The three anti-nuclear weapons activists arrested in a high-security area at the Y-12 National Security Complex on July 28 allegedly entered from the north, crossed Bear Creek Road, cut through fences, and activated numerous alarms and sensors before they reached a uranium storage building, according to criminal complaints available online today.
The three activistsâ€”Greg Boertje-Obed, Megan Rice, and Michael R. Walliâ€”first crossed a boundary fence near the North Patrol Road on the north ridge of Y-12, U.S. Department of Energy Inspector General Special Agent Eric Dugger wrote in an affidavit filed in U.S. District Court in Knoxville on Friday. That fence has â€œNo Trespassingâ€ signs posted, he said.
Boertje-Obed, Rice, and Walli then allegedly traveled up a partly wooded hill to reach another boundary fence, this one on the north ridge, Dugger said. He said the three activists then walked about 600 meters to the first eight-foot-high fence that is part of the perimeter intrusion detection and assessment system, or PIDAS.
â€œTheir path would have crossed over Bear Creek Road,â€ Dugger said. That road runs from the east end of the plant to the west. It is often traveled by employees and passes within about 150 yards of the uranium storage building, the Highly Enriched Uranium Materials Facility, or HEUMF, Dugger said.
Boertje-Obed, Rice, and Walli allegedly cut through that first PIDAS fence with bolt cutter tools, prying it open and crawling through, Dugger said.
â€œWhile traveling between the fences, Walli, Boertje-Obed, and Rice activated numerous alarms and sensors,â€ he said.
At the next PIDAS security fence, they again allegedly used bolt cutter tools to cut and damage the fence, again prying it open and crawling through, the affidavit said.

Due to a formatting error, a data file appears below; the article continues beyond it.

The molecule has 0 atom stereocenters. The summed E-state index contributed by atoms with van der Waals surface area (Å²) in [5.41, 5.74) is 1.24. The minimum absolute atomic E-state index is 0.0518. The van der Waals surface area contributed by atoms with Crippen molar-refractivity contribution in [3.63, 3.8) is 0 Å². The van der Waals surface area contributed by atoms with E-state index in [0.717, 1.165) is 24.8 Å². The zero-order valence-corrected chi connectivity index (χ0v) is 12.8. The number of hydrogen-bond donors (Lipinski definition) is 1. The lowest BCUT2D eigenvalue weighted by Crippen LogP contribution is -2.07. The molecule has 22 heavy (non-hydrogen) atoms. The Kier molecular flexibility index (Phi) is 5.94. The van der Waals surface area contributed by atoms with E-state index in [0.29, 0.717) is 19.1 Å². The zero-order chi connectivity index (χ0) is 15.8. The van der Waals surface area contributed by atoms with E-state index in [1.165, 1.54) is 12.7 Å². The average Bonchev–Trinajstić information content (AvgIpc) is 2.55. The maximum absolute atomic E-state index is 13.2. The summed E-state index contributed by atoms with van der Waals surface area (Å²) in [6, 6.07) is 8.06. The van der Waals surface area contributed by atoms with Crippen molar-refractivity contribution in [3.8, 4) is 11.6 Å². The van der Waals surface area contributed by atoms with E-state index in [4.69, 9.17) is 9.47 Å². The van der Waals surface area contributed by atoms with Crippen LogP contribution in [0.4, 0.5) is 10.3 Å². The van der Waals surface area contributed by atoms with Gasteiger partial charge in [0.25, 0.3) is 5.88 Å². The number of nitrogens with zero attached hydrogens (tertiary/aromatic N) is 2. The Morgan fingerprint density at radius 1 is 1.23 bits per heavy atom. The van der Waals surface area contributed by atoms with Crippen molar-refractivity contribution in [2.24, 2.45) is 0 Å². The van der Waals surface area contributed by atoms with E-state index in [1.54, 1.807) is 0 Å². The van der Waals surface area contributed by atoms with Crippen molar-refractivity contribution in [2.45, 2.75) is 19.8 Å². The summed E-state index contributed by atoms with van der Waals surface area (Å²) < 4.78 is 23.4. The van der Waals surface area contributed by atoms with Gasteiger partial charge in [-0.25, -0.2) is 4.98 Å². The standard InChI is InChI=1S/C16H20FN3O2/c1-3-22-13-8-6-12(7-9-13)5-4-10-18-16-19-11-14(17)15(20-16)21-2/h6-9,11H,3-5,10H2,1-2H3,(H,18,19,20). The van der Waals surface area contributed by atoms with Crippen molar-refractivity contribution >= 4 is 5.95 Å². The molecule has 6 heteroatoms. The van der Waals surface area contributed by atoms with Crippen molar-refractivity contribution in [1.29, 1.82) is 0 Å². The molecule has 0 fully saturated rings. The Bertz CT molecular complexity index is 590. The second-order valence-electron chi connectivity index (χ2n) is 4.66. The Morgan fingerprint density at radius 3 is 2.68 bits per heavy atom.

â€œWhen cutting the fence, they also severed alarm wires,â€ Dugger said.
They allegedly repeated that process a third time, cutting, damaging, and entering through the last PIDAS security fence into the Protected Area on the west end of Y-12.
Once the three alleged intruders reached the HEUMF, they â€œmaliciously defaced and injuredâ€ it, spray-painting it with phrases: â€œWoe to the empire of blood,â€ â€œThe fruit of justice is peace,â€ and â€œPlowshares pleases Isaiah,â€ Dugger said.
They also allegedly threw blood on an exterior wall and left many empty containers and trash on the ground outside the building, he said.
When arrested near the end of their early-morning intrusion, the three activists had flashlights, binoculars, two sets of bolt cutter tools, three hammers, six cans of spray paintâ€”and a Bible, Dugger wrote.
They also had red â€œdangerâ€ tape, a backpack, candles, flowers, seeds, plastic zip ties, matches, gloves, a â€œPlowshareâ€ banner, bread, and copies of a letter, Dugger said.
That letter said: â€œWe come to the Y-12 facility because our very humanity rejects the designs of nuclearism, empire, and war. Our faith in love and nonviolence encourages us to believe that our activity here is necessary; that we come to invite transformation, undo the past and present work of Y-12; disarm and end any further efforts to increase the Y-12 capacity for and economy and social structure based upon war-making and empire-building.â€ It was signed by Boertje-Obed, Rice, and Walli, Dugger wrote.
Boertje-Obed, Rice, and Walli have been charged with misdemeanor trespassing and felony property destruction and are scheduled to appear in U.S. District Court in Knoxville at 9:30 a.m. Thursday. Rice and Walli were released from the Blount County Corrections Facility on Friday and are reportedly staying at a home on Martin Mill Pike in Knoxville until Thursday.
Boertje-Obed waived his right to a detention hearing and remains jailed in Blount County.